That is why I built Blue Hat SEO. I believe it’s a better answer to that question. Now how do you plan on me continuing to answer this question with the website deleted? Perhaps I should convert the blog into every other SEO blog. Where I just rant about new Google products coming out, and avoid actually teaching anything. I’m sorry to say this but there is a serious lack of resources available to webmasters after they pass the complete newbie level. The demand for advanced webmaster knowledge is definitely out there. I just built what I wish already existed. If there is anything I can do to stir up some dust so it’ll finally happen I’m more than willing.

Thanks for donating your input an0n. I really do appreciate yours and everyone else’s comments.


Getting Rid of Web Spam The Historical Way

Back in the mid 90’s phone companies were having major problems dealing with phone hackers(phreaks as they called themselves). The problem seemed hopeless to solve. The phone companies would increase their technology and that in turn would simply inspire the hackers to increase their technology. It was this hilariously vicious cycle that kept spiraling downward. The phone companies kept lobbing to increase the penalties for phone hacking and the phone hackers kept coming back and saying “We’re always going to be better than you. You’ll never catch us.” The situation seemed hopeless.All of a sudden the phone companies did the most brilliant thing on the planet. They took all the most prominent phone hackers, the outspoken ones that taught all the other kids how to do it, and gave them jobs developing ways to stop those pesky kids. This kept the phone hackers happy ‘cus they got to play around with new security that they’ve never seen before(plus I’m sure the paychecks were nicer than they’re used to), and it kept the kept the phone companies happy because they didn’t have to worry about them anymore.

This amazingly this worked! Within 10 years the problem was almost eliminated. There is still little traces of it around today, but nowhere near the degree it used to be. Way to go phone companies.

Lets step back a lil’ furtherBack in the wild west days local ranch owners had huge problems with wild horse and cattle thieves. What did the ranchers do? They hired the horse thieves to stand watch over their cattle. No other thieves would dare go near that ranch once they found out another gang of thieves was protecting it.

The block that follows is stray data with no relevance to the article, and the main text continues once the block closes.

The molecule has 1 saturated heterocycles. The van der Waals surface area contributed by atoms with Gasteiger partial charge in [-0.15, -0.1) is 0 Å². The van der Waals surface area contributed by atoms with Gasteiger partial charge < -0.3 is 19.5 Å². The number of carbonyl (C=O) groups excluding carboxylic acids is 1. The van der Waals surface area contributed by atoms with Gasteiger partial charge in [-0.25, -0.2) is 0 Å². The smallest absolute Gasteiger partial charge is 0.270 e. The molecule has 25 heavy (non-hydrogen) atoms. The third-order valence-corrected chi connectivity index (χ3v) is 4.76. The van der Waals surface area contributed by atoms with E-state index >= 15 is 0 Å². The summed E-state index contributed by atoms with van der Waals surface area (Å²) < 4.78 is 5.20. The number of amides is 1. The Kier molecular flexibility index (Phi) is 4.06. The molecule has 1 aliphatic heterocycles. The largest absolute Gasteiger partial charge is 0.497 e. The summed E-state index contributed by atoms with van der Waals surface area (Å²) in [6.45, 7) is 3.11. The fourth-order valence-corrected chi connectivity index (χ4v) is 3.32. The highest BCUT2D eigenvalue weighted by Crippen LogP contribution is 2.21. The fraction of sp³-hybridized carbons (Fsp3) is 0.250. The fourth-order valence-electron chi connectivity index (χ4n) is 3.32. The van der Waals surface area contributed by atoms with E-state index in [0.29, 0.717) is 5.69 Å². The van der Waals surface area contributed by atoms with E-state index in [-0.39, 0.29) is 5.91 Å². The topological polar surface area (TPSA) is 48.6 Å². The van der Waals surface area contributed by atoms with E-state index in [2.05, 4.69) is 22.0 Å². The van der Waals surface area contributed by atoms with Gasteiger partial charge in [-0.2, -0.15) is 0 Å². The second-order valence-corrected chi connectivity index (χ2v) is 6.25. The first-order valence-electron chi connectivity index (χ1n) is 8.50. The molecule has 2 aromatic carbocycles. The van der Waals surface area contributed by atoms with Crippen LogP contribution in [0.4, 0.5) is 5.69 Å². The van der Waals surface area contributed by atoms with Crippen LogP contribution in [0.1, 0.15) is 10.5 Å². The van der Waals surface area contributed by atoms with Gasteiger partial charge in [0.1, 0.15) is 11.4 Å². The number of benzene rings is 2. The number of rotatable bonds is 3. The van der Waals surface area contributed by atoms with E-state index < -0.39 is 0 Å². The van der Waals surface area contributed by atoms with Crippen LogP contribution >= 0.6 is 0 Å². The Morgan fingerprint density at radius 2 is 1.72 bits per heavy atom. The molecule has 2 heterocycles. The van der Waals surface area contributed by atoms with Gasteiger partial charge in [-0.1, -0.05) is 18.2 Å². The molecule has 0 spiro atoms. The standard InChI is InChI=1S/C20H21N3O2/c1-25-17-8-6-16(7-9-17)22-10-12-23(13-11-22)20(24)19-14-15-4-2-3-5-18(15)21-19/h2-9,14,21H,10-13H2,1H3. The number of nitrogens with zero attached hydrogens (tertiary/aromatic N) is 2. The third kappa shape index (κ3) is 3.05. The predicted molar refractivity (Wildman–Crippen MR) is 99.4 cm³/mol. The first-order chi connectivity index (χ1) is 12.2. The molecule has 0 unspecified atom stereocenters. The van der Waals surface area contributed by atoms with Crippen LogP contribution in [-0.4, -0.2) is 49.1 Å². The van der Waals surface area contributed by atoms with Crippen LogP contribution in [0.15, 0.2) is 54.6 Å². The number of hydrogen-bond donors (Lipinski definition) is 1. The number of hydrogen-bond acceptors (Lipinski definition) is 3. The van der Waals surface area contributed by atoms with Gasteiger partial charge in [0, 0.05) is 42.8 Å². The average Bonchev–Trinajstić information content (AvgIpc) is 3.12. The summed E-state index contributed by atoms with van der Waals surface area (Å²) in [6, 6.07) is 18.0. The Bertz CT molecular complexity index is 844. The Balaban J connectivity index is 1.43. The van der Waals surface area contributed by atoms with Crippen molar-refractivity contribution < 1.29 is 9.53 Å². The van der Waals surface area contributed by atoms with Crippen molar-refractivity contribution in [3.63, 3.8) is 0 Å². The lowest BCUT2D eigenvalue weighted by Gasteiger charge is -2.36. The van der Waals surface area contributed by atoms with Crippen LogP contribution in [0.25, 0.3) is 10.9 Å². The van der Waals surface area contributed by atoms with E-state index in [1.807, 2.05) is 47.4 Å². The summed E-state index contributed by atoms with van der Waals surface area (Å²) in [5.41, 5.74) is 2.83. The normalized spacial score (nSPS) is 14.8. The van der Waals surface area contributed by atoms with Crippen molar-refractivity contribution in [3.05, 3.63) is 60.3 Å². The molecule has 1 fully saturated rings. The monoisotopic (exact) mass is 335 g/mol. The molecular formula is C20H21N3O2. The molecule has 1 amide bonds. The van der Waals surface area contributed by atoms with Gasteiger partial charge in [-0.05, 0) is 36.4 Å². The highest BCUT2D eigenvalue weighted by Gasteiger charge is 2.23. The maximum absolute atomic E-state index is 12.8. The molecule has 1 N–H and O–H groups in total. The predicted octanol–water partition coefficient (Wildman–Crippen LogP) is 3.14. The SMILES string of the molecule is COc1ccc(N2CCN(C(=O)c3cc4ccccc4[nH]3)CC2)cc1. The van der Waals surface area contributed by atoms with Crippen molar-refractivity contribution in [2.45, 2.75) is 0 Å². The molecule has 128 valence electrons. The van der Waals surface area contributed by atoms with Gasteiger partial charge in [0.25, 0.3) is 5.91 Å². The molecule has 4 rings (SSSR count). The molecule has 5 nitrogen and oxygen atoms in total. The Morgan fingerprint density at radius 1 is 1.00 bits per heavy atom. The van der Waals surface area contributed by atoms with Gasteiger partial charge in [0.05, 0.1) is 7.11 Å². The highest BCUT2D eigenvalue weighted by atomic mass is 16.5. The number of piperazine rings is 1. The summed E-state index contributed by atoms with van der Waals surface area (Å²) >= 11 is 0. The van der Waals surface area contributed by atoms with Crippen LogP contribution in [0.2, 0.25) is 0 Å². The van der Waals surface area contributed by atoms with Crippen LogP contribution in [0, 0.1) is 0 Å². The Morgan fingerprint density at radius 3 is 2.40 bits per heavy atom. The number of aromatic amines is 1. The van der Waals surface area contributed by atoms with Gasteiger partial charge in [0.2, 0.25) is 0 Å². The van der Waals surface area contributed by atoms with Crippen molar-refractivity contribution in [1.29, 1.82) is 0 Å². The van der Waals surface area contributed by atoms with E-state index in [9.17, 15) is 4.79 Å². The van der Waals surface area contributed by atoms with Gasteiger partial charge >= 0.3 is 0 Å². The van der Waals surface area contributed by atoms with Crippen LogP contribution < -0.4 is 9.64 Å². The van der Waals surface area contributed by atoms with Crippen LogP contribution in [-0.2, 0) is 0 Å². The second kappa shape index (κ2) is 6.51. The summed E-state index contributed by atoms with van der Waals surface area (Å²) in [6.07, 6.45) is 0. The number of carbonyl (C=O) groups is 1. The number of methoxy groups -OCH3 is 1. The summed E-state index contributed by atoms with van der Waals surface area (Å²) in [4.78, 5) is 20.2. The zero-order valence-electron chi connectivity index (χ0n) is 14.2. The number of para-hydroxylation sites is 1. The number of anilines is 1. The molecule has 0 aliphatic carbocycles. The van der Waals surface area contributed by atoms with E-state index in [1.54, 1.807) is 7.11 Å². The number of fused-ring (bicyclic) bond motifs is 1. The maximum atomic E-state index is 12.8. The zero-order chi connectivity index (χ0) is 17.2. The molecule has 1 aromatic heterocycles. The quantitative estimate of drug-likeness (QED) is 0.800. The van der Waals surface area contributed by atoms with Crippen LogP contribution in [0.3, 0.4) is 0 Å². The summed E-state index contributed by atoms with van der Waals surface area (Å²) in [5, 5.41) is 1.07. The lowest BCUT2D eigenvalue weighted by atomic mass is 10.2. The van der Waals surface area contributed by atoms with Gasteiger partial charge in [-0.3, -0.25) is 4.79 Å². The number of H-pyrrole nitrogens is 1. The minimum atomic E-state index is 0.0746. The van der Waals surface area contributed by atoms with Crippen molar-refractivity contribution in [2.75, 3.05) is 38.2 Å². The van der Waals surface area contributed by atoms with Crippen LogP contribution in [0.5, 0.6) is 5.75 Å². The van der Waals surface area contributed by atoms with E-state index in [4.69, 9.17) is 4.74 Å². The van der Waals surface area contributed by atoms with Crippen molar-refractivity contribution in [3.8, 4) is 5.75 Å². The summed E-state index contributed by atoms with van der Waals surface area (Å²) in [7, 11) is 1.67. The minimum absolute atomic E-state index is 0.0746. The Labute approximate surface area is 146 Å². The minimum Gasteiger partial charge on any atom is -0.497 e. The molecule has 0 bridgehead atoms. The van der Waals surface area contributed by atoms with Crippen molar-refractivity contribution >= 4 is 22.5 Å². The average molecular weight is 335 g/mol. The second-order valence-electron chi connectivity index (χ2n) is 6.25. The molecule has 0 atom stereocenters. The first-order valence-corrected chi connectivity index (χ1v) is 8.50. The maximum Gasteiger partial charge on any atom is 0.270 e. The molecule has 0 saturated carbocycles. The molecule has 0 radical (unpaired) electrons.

Back To TodayWebspam has gotten completely out of control. It’s going beyond the limits. Google, Yahoo, and MSN have tried everything in the book. The more they increase their technology the more the spammers increase theirs. It’s this all to familiar sounding situation seems to be escalating out control.

What do you think should be done about it?

They should hire professional webspammers to develop algorythms to stop webspammers.

Good f***in answer!


MSN Develops Plan To Stop Web Spam

MSN research team recently updated their Strider Search Defender technology plan. The plan details Microsoft’s new developing approach to stopping webspam. It’s direct targets include blog, forum, and guestbook spammers.

The concept is simple. To use web spammers mass production capabilities to make catching them all the easier. This is done by a less than simple form of locating highly spammed places and using them sort of like spam traps. In a sense, the more they spam the more likely they are to get caught.

Neat concept if you ask me, but I have a few theories of much easier and more solid ways to identify webspam without running the risk of locating what MSN dubbs “False Positives.” Sounds sketchy to me.Click Here To Read The Full Report

If anyone from MSN is reading this I would like to point out one thing. I am in full support of this spam filtering technology. I really do think its a good idea, but in the end you may be causing a bigger problem than your solving. People spam forums, guestbooks and blogs because they’re easy. Once a search engine figures out a way to thwart that, then blackhatters will simply start using the harder method of link gathering (you know what I’m talking about), and you definitely don’t want that to begin. It’s been a long time in the coming and its going to be devisitating to SE’s once spammers start having to resort to it full time.


Is Google Downsizing?

I can’t help but notice that lately Google has been downsizing their index. Across my network of sites I’ve been loosing indexed pages the last three weeks. It also seems harder to get pages into the index even though Googlebot is still crawling at a regular pace. It’s about time for a pagerank update, and I’m wondering if this has anything to do with it.

Other people seemed to be noticing the same thing, perhaps this is perpetuating the rumors that Google really is running out of space. Although I am finding that people while talking about this, aren’t seeing one possibility. That Google might be upgrading their storage to accomidate Big Daddy. Possibly switching out old storage arrays with new ones. This would cause temporary drops in index size while the new larger storages are being placed.


Rule of Three